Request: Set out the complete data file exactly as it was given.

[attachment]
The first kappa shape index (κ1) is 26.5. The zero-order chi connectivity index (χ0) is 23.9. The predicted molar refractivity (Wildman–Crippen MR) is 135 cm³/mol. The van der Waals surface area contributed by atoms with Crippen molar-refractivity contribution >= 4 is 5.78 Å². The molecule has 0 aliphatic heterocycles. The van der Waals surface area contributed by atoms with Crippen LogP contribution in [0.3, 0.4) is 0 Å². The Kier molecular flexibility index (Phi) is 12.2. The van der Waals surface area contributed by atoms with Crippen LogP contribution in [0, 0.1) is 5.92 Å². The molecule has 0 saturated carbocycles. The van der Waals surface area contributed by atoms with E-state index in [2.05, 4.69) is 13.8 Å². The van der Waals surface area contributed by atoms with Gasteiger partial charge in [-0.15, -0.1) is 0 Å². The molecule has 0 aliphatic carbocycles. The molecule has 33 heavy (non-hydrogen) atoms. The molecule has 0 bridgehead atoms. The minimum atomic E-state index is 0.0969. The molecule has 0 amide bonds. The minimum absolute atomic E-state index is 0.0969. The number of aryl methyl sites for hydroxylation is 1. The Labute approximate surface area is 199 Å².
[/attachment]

The first kappa shape index (κ1) is 26.5. The zero-order chi connectivity index (χ0) is 23.9. The predicted molar refractivity (Wildman–Crippen MR) is 135 cm³/mol. The van der Waals surface area contributed by atoms with Crippen molar-refractivity contribution >= 4 is 5.78 Å². The molecule has 0 aliphatic heterocycles. The van der Waals surface area contributed by atoms with Crippen LogP contribution in [0.3, 0.4) is 0 Å². The Kier molecular flexibility index (Phi) is 12.2. The van der Waals surface area contributed by atoms with Crippen LogP contribution in [0, 0.1) is 5.92 Å². The molecule has 0 saturated carbocycles. The van der Waals surface area contributed by atoms with E-state index in [2.05, 4.69) is 13.8 Å². The van der Waals surface area contributed by atoms with Gasteiger partial charge in [-0.15, -0.1) is 0 Å². The molecule has 0 aliphatic carbocycles. The molecule has 33 heavy (non-hydrogen) atoms. The molecule has 0 bridgehead atoms. The minimum atomic E-state index is 0.0969. The molecule has 0 amide bonds. The minimum absolute atomic E-state index is 0.0969. The number of aryl methyl sites for hydroxylation is 1. The Labute approximate surface area is 199 Å².